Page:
Several years ago, I travelled to India as an official for the State Department. The US government has stringent rules about gifts. The only item I was ever able to accept was a pink plastic alarm clock that wakes one to the loud wail of the Islamic call to prayer. Knowing this, foreign governments generally understand that no shady dealings with American officials are possible.

The midlevel official I met in India’s Ministry of Science and Technology had different ideas. I briefly visited his dilapidated office to discuss Indian-American cooperation on scientific research. After a few minutes, his face lit up.

“The ministry has a large budget to host a conference for US and Indian entrepreneurs working in the sciences," he said. “You know lots of entrepreneurs, so why don’t you organize the conference for us? I will pay you to do it, and you can give me 10 percent of the fee back."

I stared at him for a moment. He clearly felt not the slightest embarrassment at proposing a kickback likely larger than his annual salary. I mumbled something about not being the right person for this, and got out of his office as fast as I could. I chose not to report him because I couldn’t be 100% sure I hadn’t misunderstood, but the encounter stayed with me.

Corruption is hardly unique to India, and the country has somewhat improved its transparency rankings in recent years, but graft still acts like an enormous tax on the economy. In one scandal, telecommunications licences were sold at below-market rates to preferred bidders, costing the government up to $39 billion — roughly the size of India’s defence budget at the time. The country’s system of selling coal licences has been similarly opaque and wasteful, costing the government an estimated $33 billion.

Tackling graft is the linchpin to fixing income inequality, environmental problems and creaking education and pension systems, and to appeasing growing public anger. For corruption erodes trust in government, as India’s Congress Party discovered when it was turned out of office in 2014, in large part because many ministers were seen as inept and corrupt. Unlike in China, where the government has waged a top-down battle to root out dishonesty in the Communist Party, in India anti-corruption efforts have been fueled by citizens’ protests and a vibrant, free news media.

Beginning in 2011, the activist Anna Hazare, who describes himself as a disciple of Gandhi and has the same friendly, spectacled look, engaged in fasts and protests for more than two years, prompting hundreds of thousands of Indians to take to the streets. He wants the government to establish a national ombudsman’s office to investigate and prosecute corruption. So far, he has not succeeded at the national level, although a new anti-corruption party inspired by Hazare won recent local elections in Delhi.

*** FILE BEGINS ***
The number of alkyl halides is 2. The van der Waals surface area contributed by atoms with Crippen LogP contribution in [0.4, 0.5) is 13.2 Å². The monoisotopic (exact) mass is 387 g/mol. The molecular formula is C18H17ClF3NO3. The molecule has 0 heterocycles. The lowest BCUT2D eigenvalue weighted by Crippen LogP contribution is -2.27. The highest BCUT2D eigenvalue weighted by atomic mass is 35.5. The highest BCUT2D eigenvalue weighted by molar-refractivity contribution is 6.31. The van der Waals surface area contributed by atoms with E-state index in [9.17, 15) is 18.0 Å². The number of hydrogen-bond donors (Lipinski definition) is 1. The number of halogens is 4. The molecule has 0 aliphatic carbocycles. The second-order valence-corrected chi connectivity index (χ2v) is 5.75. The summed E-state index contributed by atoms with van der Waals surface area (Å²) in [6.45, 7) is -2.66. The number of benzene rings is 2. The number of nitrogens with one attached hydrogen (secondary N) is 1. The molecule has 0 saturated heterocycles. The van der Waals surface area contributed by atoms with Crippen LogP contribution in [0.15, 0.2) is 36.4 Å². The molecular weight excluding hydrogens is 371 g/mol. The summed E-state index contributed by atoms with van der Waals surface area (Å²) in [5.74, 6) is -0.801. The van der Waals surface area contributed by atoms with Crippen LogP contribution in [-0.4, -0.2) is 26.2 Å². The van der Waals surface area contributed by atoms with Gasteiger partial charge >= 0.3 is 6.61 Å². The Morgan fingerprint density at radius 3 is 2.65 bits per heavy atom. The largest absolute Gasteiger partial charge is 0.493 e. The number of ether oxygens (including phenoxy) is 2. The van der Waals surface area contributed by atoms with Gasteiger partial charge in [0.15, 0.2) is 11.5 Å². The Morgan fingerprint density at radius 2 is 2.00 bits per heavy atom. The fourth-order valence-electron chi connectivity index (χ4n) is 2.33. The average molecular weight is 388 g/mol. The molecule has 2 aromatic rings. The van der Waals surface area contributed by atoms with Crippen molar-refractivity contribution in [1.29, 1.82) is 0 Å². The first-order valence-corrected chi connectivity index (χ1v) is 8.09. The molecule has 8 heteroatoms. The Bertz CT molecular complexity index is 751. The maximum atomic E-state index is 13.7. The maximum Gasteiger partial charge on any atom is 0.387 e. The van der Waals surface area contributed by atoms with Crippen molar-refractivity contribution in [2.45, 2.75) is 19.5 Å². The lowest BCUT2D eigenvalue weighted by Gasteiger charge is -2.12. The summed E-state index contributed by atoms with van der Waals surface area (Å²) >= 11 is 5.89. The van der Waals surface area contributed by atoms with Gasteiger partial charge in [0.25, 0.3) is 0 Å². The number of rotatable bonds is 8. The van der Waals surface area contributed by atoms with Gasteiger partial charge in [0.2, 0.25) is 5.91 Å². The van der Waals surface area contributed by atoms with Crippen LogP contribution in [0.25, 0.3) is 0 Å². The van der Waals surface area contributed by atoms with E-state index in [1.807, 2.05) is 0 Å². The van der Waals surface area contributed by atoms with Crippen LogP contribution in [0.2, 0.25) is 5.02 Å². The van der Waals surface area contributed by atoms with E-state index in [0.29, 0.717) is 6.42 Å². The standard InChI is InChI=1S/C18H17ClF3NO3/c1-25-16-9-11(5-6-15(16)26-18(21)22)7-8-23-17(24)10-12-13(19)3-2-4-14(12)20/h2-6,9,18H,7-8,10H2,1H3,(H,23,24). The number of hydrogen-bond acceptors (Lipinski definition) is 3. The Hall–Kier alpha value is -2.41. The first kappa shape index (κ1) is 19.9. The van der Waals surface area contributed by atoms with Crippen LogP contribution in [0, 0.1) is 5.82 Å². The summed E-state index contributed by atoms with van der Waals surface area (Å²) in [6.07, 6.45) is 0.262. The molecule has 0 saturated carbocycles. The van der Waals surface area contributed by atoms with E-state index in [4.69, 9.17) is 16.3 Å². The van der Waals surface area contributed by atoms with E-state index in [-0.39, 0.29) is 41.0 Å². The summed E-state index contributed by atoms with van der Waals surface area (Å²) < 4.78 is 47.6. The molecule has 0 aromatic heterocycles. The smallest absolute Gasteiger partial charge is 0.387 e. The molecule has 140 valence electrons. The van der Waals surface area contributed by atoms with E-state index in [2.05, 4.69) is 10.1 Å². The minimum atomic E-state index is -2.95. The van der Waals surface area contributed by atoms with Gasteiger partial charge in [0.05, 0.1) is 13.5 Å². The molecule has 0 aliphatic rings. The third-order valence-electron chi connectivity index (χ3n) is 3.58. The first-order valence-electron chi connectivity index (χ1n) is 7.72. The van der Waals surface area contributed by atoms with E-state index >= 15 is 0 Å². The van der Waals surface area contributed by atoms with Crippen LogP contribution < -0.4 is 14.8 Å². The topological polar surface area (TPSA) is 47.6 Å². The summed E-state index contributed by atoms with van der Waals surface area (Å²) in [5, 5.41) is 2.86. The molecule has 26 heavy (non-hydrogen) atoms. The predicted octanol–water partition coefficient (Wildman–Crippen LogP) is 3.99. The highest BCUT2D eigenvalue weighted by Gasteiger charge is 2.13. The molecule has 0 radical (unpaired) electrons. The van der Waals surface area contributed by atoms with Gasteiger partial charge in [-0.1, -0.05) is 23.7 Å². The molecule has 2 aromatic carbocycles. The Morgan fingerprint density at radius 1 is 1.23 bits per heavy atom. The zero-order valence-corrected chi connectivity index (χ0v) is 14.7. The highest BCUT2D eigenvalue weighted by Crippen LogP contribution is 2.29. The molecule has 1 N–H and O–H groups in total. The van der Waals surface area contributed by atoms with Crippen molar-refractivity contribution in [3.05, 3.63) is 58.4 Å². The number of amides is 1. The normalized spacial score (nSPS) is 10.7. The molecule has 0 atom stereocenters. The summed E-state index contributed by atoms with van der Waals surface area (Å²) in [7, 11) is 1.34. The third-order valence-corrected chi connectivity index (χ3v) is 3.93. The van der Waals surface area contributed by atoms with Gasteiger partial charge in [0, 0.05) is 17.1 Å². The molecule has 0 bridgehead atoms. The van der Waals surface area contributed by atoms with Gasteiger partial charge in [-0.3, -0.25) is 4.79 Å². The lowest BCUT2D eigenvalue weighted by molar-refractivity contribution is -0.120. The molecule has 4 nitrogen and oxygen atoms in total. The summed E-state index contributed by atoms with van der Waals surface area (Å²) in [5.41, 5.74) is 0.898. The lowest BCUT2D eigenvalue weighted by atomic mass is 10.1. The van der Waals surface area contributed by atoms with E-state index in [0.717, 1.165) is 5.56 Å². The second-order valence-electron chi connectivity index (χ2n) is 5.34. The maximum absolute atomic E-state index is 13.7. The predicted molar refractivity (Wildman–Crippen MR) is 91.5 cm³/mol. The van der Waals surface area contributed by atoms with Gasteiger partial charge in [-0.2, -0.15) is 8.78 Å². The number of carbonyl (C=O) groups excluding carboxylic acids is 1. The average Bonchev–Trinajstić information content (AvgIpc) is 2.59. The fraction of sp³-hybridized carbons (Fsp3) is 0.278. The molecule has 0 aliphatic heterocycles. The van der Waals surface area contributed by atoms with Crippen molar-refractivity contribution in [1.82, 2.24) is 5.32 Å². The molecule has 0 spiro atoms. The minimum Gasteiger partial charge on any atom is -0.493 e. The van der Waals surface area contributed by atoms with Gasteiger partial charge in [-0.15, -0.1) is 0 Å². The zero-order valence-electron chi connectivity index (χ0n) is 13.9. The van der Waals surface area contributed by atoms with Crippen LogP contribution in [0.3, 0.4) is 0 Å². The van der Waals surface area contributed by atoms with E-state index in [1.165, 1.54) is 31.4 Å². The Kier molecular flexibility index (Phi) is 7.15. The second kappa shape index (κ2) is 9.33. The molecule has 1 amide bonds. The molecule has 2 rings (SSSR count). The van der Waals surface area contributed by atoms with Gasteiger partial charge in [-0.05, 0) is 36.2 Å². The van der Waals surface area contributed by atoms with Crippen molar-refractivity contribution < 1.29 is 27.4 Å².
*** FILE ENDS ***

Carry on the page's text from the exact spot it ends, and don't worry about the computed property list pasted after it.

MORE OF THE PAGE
Prime Minister Narendra Modi’s government has taken steps in the right direction by holding transparent auctions for public contracts, putting many government services online, and quietly making it harder for tycoons to get special favours. The most effective solution to date has come from outside the government, led by the Internet entrepreneur, Infosys founder and self-made billionaire Nandan M. Nilekani.

Nilekani is no neo-Gandhian folk hero. Tall and impeccably dressed, with a graying Rhett Butler mustache, he is a regular at the annual World Economic Forum in Davos, Switzerland.

About six years ago, with government support, Nilekani’s engineers created a biometric ID programme named Aadhaar. Aadhaar takes fingerprints and iris scans to generate a national identity number for every Indian. More than one billion Indians have signed up. Those with numbers can now use a simple smartphone app to collect government pensions or scholarships, or receive banking services — all bribe-free.

Those who have previously benefited from India’s opaque systems are naturally opposed to Aadhaar. Some politicians argued that the Aadhaar system was a waste of money or infringed on privacy. Modi recently threw his support behind it, which silenced some of the critics.

A recent World Bank report said that digital ID transfers are already saving the Indian government $1 billion a year on just one fuel subsidy programme. This success offers hope, but the rear-guard battle demonstrates what a herculean task broader reform will be.

The Aadhaar programme and Modi’s emphasis on more open government contracting are an excellent start, but other possible fixes include setting up an independent commission to try the worst offenders—along the lines of what Hazare is proposing. India requires public officials to disclose their assets, but this is not always enforced. Pay increases for state officials would also be a useful carrot to encourage compliance. Above all, a comprehensive ethics and education campaign in schools and the news media would shift cultural norms away from seeing graft as an inevitable part of life.

India has begun many of these steps, in a limited way. It will prosper if the government redoubles its efforts. ©2016/the New York Times

Comments are welcome at theirview@livemint.com

Close